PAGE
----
/netbsd. You must install this distribution set.
groff(1), all related programs, and their manual pages.
NetBSD maintains its own set of sources for the X Window System in order to assure tight integration and compatibility. These sources are based on X.Org. Binary sets for the X Window System are distributed with NetBSD. The sets are:
The rs6000 binary distribution sets are distributed as gzipped tar files
named with the extension
The instructions given for extracting the source sets work equally
well for the binary sets, but it is worth noting that if you use that
method, the filenames stored in the sets are relative and therefore
the files are extracted
below the current directory.
Therefore, if you want to extract the binaries into your system, i.e.
replace the system binaries with them, you have to run the
command from the root directory (
) of your system.
Since NetBSD/rs6000 is an experimental port, the hardware support is in a constant state of flux. Check the port-prep@NetBSD.org mailing list and the NetBSD/rs6000 port homepage for an up-to-date list of known supported hardware. http://www.NetBSD.org/ports/rs6000/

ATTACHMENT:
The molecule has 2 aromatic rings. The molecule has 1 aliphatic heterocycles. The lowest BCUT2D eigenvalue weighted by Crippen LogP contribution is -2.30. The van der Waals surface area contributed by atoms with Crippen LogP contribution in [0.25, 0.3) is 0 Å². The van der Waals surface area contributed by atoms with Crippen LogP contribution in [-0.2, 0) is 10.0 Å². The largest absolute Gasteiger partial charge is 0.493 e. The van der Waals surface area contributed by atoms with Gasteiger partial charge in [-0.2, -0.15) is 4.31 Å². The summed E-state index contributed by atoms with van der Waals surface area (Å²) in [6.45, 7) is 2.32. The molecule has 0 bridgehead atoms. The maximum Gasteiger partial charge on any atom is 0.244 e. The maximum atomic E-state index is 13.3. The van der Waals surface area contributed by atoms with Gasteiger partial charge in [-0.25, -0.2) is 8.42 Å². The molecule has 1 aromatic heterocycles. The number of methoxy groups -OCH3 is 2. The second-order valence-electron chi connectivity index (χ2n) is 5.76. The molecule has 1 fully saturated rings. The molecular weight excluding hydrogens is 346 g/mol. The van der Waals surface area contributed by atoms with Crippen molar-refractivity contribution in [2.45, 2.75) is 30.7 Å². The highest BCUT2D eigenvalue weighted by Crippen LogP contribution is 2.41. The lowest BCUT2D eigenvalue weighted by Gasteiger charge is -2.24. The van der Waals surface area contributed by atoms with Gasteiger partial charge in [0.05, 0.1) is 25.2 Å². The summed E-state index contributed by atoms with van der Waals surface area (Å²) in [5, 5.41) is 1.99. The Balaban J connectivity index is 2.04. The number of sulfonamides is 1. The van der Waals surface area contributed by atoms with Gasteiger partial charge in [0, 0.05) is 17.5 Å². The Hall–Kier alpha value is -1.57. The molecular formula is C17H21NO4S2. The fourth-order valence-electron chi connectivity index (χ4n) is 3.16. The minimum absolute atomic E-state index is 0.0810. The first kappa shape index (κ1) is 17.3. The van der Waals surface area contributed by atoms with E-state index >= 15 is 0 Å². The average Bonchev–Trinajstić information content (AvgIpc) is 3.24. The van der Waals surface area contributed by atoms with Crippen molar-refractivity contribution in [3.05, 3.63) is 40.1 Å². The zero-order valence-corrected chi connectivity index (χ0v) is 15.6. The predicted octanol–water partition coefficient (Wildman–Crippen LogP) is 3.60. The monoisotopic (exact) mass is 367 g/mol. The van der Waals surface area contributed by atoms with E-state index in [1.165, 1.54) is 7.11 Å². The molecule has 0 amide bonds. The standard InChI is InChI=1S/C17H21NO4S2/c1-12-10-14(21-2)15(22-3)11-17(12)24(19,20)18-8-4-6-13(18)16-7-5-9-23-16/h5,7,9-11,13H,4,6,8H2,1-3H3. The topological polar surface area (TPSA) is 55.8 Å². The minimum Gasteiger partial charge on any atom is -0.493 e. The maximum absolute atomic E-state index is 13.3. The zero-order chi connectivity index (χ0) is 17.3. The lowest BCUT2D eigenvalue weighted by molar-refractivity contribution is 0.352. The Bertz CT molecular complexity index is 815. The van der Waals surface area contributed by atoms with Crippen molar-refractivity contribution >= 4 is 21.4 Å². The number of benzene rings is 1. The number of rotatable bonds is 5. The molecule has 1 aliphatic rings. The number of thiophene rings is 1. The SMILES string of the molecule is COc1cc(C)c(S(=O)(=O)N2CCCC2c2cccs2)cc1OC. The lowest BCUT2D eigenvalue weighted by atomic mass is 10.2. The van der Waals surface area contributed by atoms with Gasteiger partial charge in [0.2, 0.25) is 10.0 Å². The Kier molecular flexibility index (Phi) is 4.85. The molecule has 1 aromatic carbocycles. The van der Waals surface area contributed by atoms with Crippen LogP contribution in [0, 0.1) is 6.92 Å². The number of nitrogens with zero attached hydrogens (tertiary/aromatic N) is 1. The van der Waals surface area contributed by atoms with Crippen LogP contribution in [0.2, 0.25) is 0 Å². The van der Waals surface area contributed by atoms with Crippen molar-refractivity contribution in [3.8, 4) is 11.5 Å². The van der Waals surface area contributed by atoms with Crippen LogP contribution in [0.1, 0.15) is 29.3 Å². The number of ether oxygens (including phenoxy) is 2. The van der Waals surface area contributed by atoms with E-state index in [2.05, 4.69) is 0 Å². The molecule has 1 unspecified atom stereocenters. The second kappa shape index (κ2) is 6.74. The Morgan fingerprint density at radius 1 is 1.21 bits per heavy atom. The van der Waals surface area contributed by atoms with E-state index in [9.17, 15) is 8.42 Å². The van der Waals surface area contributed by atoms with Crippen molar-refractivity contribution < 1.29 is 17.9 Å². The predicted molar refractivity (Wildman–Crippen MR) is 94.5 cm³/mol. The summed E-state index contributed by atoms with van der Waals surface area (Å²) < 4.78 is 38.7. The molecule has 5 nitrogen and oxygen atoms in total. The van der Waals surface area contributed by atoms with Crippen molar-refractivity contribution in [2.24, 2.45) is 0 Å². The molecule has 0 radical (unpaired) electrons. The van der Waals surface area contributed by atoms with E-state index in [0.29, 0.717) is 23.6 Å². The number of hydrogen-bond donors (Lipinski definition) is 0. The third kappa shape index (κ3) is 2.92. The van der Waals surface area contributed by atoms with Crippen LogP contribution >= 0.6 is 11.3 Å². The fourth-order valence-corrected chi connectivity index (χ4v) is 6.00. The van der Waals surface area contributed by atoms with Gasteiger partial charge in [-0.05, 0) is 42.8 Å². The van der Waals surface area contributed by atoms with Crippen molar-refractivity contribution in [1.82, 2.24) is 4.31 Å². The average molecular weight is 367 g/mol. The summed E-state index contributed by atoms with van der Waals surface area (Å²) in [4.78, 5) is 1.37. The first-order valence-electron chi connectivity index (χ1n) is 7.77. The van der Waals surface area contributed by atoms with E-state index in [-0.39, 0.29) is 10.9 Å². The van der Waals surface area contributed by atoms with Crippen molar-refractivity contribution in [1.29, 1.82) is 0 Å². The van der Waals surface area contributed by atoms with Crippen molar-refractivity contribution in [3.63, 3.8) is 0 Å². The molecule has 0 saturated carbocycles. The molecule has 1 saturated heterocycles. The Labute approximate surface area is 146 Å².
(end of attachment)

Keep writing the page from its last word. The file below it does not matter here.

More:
6.1.4 works diskless via netboot.
Installation is supported from several media types, including:
The steps necessary to prepare the distribution sets for installation depend upon which installation medium you choose. The steps for the various media are outlined below.
Proceed to the instructions on installation.
Once you have this information, you can proceed to the next step in the installation or upgrade process. If you're installing NetBSD from scratch, go to the section on preparing your hard disk, below. If you're upgrading an existing installation, go directly to the section on upgrading.
/etc/exportsfile on the NFS server and resetting its mount daemon (mountd). (Both of these actions will probably require superuser privileges on the server.)